Minstrel’s Alley Promoting Beautiful Bad Girl Book for Summer Readers

Beautiful Bad Girl

Los Angeles media concern, Minstrel’s Alley, is promoting its bestselling book, Beautiful Bad Girl, The Vicki Morgan Story, for summer reading. The book, written by author, Gordon Basichis, tells the torrid love affair between department store scion, Alfred Bloomingdale, and his mistress, Vicki Morgan. The book has been described as a real life Fifty Shades of Gray.

“We are seeing a lot of activity on this book right now, “said M. J. Hammond, Minstrel’s Alley Publisher. Gordon Basichis was recently interviewed by Optimen Productions for its new television series, Scorned: Love Kills. Beautiful Bad Girl, the Vicki Morgan Story, has been optioned for a film. A script is being written. We’ll have more on that in the coming months.”

Hammond noted that Beautiful Bad Girl, the Vicki Morgan Story, is a biographical novel that chronicles the tempestuous love affair that made international headlines while defining exotic sexual mores among the rich and famous, during the eighties. “It is wild ride depicting the sexual demons of the rich and powerful,” said Hammond. “It has been a bestseller for Minstrel’s Alley. It’s been more than two decades since the book was first published, and it just keeps on selling.

“People’s tastes have changed since the book was first published,” said Hammond. “The popularity of Fifty Shades of Gray and Beautiful Bad Girl serve as testimony to public’s changing taste and the openness to different sexual proclivities, including bondage, discipline, and sado-masochism Few women lived their lives like Vicki Morgan, and with Beautiful Bad Girl our readers gain insight into a world that fascinates them on different levels. On one hand, it is a tragic story about obsessive romance and murder. On another, it helps define female empowerment and the ability to live out one’s personal adventures.”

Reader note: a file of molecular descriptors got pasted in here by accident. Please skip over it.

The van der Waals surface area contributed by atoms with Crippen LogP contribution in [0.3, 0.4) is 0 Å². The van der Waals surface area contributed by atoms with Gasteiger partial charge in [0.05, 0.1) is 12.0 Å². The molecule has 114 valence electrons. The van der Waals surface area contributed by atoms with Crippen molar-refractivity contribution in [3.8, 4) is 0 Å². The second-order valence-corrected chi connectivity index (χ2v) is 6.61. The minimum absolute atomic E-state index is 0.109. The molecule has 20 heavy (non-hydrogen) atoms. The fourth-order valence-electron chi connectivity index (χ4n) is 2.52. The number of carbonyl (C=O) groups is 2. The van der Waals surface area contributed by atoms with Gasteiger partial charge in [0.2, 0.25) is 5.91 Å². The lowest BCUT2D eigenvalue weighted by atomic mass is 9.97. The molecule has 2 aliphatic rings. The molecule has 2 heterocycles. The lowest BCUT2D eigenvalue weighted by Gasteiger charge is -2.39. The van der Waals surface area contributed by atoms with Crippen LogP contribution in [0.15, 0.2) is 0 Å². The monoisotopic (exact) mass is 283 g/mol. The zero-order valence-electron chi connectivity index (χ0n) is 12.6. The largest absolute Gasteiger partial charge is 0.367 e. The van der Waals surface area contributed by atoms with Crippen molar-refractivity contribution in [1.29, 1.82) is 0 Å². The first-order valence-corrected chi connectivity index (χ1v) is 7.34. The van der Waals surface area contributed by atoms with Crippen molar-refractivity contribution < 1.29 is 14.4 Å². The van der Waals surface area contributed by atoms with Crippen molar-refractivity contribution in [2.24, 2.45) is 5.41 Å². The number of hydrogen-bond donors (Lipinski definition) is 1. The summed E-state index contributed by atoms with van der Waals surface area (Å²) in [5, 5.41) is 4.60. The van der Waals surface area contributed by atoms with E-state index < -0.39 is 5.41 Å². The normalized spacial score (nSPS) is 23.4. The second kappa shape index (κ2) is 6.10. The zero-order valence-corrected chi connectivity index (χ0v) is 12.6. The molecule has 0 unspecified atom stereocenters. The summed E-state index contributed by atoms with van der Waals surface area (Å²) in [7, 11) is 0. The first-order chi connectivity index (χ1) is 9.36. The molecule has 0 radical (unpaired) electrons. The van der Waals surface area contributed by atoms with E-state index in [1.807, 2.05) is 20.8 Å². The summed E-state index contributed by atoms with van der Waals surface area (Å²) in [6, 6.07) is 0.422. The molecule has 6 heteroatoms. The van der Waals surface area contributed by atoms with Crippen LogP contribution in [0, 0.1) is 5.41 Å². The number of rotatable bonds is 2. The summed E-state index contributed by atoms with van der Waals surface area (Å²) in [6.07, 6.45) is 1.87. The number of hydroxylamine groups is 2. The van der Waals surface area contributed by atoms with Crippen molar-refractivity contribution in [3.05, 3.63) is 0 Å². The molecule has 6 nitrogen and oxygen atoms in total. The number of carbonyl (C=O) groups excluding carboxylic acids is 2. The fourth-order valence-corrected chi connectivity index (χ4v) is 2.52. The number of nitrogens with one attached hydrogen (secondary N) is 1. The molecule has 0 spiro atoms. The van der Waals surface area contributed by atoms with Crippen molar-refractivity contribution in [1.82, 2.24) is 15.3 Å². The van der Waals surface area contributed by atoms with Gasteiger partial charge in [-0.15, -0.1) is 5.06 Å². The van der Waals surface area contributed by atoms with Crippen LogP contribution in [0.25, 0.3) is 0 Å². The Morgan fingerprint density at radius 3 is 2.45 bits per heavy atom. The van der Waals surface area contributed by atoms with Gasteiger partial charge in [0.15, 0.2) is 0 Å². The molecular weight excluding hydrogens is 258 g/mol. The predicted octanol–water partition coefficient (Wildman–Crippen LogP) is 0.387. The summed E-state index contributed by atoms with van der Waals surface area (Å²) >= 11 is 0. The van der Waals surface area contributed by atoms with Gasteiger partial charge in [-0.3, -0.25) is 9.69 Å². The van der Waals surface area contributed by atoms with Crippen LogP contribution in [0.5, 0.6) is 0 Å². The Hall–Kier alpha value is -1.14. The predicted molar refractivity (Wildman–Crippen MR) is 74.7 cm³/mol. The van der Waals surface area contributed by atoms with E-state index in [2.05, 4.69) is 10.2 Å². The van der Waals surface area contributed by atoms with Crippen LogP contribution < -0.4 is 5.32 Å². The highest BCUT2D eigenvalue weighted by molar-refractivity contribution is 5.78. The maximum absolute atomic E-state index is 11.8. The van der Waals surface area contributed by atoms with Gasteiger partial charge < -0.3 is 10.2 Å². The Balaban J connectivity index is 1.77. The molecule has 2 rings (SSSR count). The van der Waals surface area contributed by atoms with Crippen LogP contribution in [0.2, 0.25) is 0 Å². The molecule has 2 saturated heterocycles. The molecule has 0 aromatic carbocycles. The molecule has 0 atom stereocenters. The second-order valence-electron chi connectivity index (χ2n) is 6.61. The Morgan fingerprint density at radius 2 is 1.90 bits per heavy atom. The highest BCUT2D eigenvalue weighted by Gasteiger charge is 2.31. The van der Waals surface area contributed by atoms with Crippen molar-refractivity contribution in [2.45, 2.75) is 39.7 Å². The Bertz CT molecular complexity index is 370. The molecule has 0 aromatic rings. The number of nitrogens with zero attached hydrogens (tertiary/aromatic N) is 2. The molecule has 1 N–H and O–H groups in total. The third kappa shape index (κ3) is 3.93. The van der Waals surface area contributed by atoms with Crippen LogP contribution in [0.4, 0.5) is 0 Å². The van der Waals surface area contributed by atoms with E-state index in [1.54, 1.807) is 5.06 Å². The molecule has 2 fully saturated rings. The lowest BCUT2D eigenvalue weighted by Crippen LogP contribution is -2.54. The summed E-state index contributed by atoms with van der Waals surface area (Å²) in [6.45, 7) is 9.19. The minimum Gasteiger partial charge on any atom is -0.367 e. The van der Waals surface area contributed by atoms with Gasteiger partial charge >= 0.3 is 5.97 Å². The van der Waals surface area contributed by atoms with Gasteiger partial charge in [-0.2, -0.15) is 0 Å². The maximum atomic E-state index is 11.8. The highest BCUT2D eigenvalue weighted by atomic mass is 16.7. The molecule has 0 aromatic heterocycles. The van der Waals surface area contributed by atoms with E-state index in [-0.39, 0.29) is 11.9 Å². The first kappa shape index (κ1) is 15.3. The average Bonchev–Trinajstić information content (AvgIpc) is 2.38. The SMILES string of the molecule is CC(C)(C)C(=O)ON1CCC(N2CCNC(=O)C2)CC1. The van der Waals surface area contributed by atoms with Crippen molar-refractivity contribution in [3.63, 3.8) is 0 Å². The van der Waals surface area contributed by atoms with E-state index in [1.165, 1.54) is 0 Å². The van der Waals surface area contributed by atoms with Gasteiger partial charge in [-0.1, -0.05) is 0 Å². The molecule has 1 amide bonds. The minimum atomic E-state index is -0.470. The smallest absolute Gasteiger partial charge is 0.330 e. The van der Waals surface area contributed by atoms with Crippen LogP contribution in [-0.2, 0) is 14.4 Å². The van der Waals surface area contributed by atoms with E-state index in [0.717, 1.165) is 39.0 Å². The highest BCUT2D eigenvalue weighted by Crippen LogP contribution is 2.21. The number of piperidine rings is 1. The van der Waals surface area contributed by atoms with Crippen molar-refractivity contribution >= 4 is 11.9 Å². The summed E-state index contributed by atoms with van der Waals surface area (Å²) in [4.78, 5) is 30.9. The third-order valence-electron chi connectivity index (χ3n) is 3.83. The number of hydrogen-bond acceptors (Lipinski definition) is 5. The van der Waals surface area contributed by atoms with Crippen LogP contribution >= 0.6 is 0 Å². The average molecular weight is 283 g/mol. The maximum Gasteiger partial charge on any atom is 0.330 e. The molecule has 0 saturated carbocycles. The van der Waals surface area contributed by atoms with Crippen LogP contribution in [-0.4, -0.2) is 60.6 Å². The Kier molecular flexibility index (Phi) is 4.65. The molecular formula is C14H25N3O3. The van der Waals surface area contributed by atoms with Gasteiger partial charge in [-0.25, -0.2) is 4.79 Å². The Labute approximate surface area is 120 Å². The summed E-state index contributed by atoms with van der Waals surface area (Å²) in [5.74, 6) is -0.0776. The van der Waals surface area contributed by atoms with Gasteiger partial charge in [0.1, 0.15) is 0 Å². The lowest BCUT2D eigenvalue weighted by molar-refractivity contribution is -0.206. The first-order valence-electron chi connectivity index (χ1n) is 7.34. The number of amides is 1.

For the complete press release click here


Minstrel’s Alley Preps The Blood Orange Novel for American Film Market

Blood Orange CoverMinstrel’s Alley announced it was prepping its novel, The Blood Orange, for sale at the American Film Market, in early November. The Los Angeles based media company believes the five day event in Santa Monica provides access to the more than 1,0000 production companies that are not only looking to sell their currently produced films but are looking to hear pitches and buy new projects for future production.

“As a former film and television executive I understand the dynamics of the American Film Market,” said Minstrel’s Alley Publisher, M.J. Hammond. This is a great opportunity to meet with production executives and film distributors, to pitch them ideas and, in our case, hand them books we feel would make outstanding feature productions.

“I believe Minstrel’s Alleys has several books that could translate easily into excellent films,” said Hammond. “We believe The Blood Orange is just a natural for a film. More than any romantic mystery I’ve read in a long time, The Big Orange captures the reality of modern day Los Angeles. In this offbeat and character driven novel, the City of Los Angeles is a major character all to itself. This sultry thriller takes historic elements of the Old California and melds them with modern day Los Angeles. We see the divisions and dynamics of America’s most futuristic city.”


For the complete press release click here

United States Charges of China Cyber-Espionage Sparks New Interest in Minstrel’s Alley Novel, The Guys Who Spied for China



The United States accusations against China of Cyber-Spying have renewed interest in The Guys Who Spied for China. The novel was written by Gordon Basichis and published by Minstrel’s Alley in 2009 and was a quarter-finalist in the Amazon Breakthrough Novel Competition.